Do you really think I want to walk the Pacific Crest Trail, live a nomadic life in some sort of camper/van, or any of the other things I blog about? Of course I don’t. But the one thing I do want — to go home to Jeff, the Double Rainbowonly person who truly understood me — is forever denied me. And so I try to find new wants, which isn’t easy because I’m not a person who wants. (I never wanted anyone, either, but like a mythical being clothed in light, Jeff appeared in my life one incredible Saturday morning in August thirty-eight years ago. And then, almost five years ago, he left to go back from wherever he came.)

I’m fine most of the time. Really, I am. But today, I was with friends watching a movie — Patrick Swayze’s The Last Dance — and one woman piped up, “Divorce is so much worse than death.” I’d heard her make that same stark remark many times before, but today, I couldn’t let it pass. I said, more sharply than I intended, “You keep saying that, but it’s not necessarily true.” She went on her normal spiel about how when someone is dead, they don’t keep coming back, and I again spoke sharply. “Don’t you think I would give anything if Jeff came back? Your ex-husband has finally left you alone, but Jeff is still dead.” Her response was her oft-repeated, “But you didn’t have to deal with him rejecting you.”

I could have told her about the thousands of rejections one has to deal with when someone is dying, how they leave you every single day, how they have no time to think of you because their own concerns loom so large, how your heart breaks and breaks and breaks with the constant rejection until finally you don’t feel anything any more. I could have said a lot of things, but I wasn’t able to continue the conversation. I’d started crying when I spoke the simple words, “Jeff is dead,” and I couldn’t stop.

I pulled myself together to take my leave after the movie, but I cried all the way home, and I’m crying still.

How is it possible that almost five years later, I can be pulled back to the pain of his dying so quickly? Sometimes I wish I were as stoic as I once thought I was — I presumed I’d take his death in stride — but grief is more than simply feeling sad or rejected. It’s even more than those insipid 5 (or 7) stages of grief that everyone seems to believe in. Sure, we feel shock, denial, anger, guilt, sadness, depression, and acceptance, but most of us also feel anxiety, frustration, loneliness, confusion, despair, helplessness, panic, questioning (both as a need to know why and as a cry of pain), loss or gain of faith, loss of identity, loss of self-esteem, resentment, bitterness, isolation, inability to focus, suspended animation, waiting for we know not what, envy of those who are still coupled or who have yet to suffer a loss. And we suffer myriad physical symptoms such as queasiness, dizziness, sleep problems (too much or too little), eating problems (too much or too little), bone-deep pain, inability at times to breath or swallow, exhaustion, lack of energy, restlessness, and seemingly endless bouts of tears. (Yes, I know, those who get divorced also feel many of these things, and I empathize with them, but they do not have to deal with the angst of death, which adds a whole other layer of pain to the equation.)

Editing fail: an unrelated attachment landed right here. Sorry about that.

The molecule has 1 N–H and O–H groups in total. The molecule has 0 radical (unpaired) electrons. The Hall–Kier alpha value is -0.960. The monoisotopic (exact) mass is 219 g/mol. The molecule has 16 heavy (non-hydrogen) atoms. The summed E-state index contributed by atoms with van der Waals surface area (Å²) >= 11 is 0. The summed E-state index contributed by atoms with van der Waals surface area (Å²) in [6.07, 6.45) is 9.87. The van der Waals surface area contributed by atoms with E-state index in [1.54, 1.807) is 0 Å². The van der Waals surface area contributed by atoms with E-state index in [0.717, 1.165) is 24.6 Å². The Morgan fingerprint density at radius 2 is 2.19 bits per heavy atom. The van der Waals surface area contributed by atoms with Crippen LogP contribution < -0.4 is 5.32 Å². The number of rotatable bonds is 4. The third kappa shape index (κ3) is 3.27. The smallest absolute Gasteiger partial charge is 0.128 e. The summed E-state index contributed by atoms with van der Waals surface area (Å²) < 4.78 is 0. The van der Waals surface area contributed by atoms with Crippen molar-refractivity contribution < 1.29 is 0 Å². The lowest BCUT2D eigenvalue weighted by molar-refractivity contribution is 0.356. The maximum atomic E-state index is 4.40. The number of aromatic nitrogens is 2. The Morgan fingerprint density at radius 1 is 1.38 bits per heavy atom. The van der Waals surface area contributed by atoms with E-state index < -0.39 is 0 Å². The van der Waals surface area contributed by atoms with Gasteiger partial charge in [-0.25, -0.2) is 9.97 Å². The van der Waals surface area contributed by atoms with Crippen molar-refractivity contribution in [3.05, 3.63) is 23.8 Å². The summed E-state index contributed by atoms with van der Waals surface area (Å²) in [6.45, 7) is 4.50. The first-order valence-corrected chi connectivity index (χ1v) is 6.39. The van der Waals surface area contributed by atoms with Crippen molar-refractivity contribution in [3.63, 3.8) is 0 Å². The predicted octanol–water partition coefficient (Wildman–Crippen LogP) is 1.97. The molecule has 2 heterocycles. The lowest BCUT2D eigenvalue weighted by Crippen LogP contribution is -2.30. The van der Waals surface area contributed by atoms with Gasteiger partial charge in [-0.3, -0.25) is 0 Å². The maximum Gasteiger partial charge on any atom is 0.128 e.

My grief has mostly wound down since I’ve dealt with so many of the various aspects of grief, but still, days like today remind me that I will never be over Jeff, never stop missing him. And so I try to be tolerant of other’s condescension, try to create new possibilities, try to want something enough to make a life out of it.

And yet, no matter what I do for the rest of my life, he will still be dead. Nothing will ever change that — not my thoughts of an adventurous future and most certainly not my tears.

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Pat Bertram is the author of the suspense novels Light BringerMore Deaths Than OneA Spark of Heavenly Fireand Daughter Am IBertram is also the author of Grief: The Great Yearning, “an exquisite book, wrenching to read, and at the same time full of profound truths.” Connect with Pat on Google+. Like Pat on Facebook.